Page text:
More tannic structure again. Good freshness and structure. Old vine feel.
Longer extraction time and tannins make this a big wine.
“Aidrie and Huck”
Blend of Ata Rangi home block vineyard and the adjacent Champ Ali. All clone 5 (Pommard); 25-25 year old vines.
• 18% whole bunch
• 8-day preferment maceration
• 22 days in total tank time
• Brix 23.2
Dark fruit and savoury/earthy character. Very Martinborough. Richness and structure on palate. Savoury, spices, brambly fruit on palate Complex and old vine character with sappiness and concentration.
Claddagh vineyard; 18 year-old vines. Mix of Abel (http://www.atarangi.co.nz/the-gumboot-clone.html) and 10/5 clones. Dry farmed.
• No whole bunch
• 13 days total tank time
• Brix: 23.4
• Little extraction
This has the focus and concentration of small berry fruit; it’s rich and layered. Red and dark fruit, some cassis.
Velvety palate: lots of structure. Big wine; layered and saturated. Mid palate and back palate have tannic grip. This needs integration but this a distinctly appealing wine.
32 year-old Abel Clone vines.
• No whole bunch
• 8-day preferment maceration
• 26 days of total tank time
• Brix: 23.8
After the discussion of the samples we also tasted the following:
Blend of 6 samples (samples 1, 2, 3, 5, 6, 7)
Helen performed a blending of the 6 samples which represent something close to what the final blend of the Ata Rangi wine will be.
Expressive and layered. Florality, and vibrancy, with complex characters. Good concentration and focus. Rich and expressive fruit with good acidity and tannins. A wine with power and with balance.
We also tasted out of bottle two wines from the 2012 vintage.
Ata Rangi Pinot Noir 2012
Much cooler vintage, picked one month later than 2013. Sappy vinocity in a restrained fruit expression. Good structure and balance. Will develop more quickly than the 2013 and will show savory character earlier. Some of the cooler Ata Rangi vintages (such as 2004 and 2007, Howard notes) have produced what can be called Burgundian wines and this could be the case here.
William Grace 2012 Martinborough Pinot Noir
The first vintage of Mark St Clair’s small production Pinot Noir (Paul Mason from Martinborough vineyard is the winemaker). The vines are 3-years old: organic and not irrigated; 115 and Abel clones. 12.5% alcohol.
Light touch, fresh red fruit with balance and restraint. Good pinocity framed by subtle touches of wood. In this cooler vintage, the wine shows balance and typicity.
The samples revealed very different expressions of pinot and Martinborough terroir. We were all looking for the characteristics we associate with this sub-region (savoury, restrained and structured wines) and while we found them in different parts, it seems that the clonal assemblage has much to do with this expectation. The Abel clone (and Pommard to an extent) remains a key ingredient to Martinborough as expressed by Ata Rangi, but clearly the Dijon clones are providing the florality and detailed structure which renders the wines especially appealing. The Abel clone has an interesting story: http://www.atarangi.co.nz/the-gumboot-clone.html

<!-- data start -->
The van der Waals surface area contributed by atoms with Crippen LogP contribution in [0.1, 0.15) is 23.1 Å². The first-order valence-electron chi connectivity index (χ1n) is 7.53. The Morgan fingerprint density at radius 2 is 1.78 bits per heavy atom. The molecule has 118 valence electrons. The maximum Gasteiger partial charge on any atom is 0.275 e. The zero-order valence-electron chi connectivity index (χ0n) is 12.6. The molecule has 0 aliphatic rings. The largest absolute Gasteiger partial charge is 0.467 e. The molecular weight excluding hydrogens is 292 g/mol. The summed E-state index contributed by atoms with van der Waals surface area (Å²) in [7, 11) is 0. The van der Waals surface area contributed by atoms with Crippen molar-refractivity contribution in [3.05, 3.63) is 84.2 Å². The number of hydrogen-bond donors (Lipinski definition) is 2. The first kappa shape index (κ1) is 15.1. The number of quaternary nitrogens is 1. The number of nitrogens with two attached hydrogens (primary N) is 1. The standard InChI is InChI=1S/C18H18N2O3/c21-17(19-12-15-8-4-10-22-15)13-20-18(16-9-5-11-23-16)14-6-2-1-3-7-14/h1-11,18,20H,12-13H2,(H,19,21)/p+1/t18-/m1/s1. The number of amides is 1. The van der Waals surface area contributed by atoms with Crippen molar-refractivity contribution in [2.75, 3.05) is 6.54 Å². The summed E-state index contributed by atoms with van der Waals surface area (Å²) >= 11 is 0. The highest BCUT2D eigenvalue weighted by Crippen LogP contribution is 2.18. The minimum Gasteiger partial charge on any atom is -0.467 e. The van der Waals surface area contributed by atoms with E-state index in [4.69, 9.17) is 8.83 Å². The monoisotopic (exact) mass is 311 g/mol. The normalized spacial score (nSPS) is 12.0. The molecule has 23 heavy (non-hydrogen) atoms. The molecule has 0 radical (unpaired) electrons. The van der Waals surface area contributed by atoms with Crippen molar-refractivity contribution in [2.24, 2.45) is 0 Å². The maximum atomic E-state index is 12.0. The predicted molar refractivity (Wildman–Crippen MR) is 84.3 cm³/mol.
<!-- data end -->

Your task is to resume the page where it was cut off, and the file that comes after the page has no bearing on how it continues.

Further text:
While some of the samples showed evidence a pungent and reduced characters (in a complexing but not a faulty way), it seems that Helen uses this as an ingredient for the blend. The blended sample certainly did not show any reductive character but it was the most complex wine.
The blending Helen performed produced the typicity we expect of Martinborough and the complexity which made that “sample” the most satisfying. As NZ Pinot continues to progress, it will be interesting to see what happens to the development of single vineyard wines as opposed to blends of vineyards. Ata Rangi’s strategy seems to focus on a high quality estate wine which achieves complexity and interest every year but certainly reflects vintage (the contrast between 2012 and 2013 is a good example). Considering how much there is still to discover about Pinot and New Zealand, the focus on estate wine (and if you’ve looked at the map you’ll understand that these are vineyards a stonethrow away from each other) has distinct merits. It is also worth mentioning that Ata Rangi’s price structure has remained reasonable and that they are resisting the marketing which equates high prestige wines with charging the highest prices.
Old(er) vine character was evident in samples 5, 6 and 7 with their extra sappiness and focus. The Abel Clone samples were also the ones which had been less extracted in the winemaking process (no whole bunch; no preferment maceration) but they were certainly big and complex wines.
As to vintage 2013, we thought the wines had richness and complexity but no hints of over-ripeness and surmaturité. As mentioned above, 2013 was a climatically outstanding vintage, and on the evidence of this, Ata Rangi seems to have managed things well to avoid clumsy wines. Quite the contrary, these should be excellent wines.
The geek factor of this sample tasting was of course stratospheric. We felt that we understood Ata Rangi’s wines better from that experience.
Thanks to Helen for bringing these samples from the other side of the Rimutaka Hills.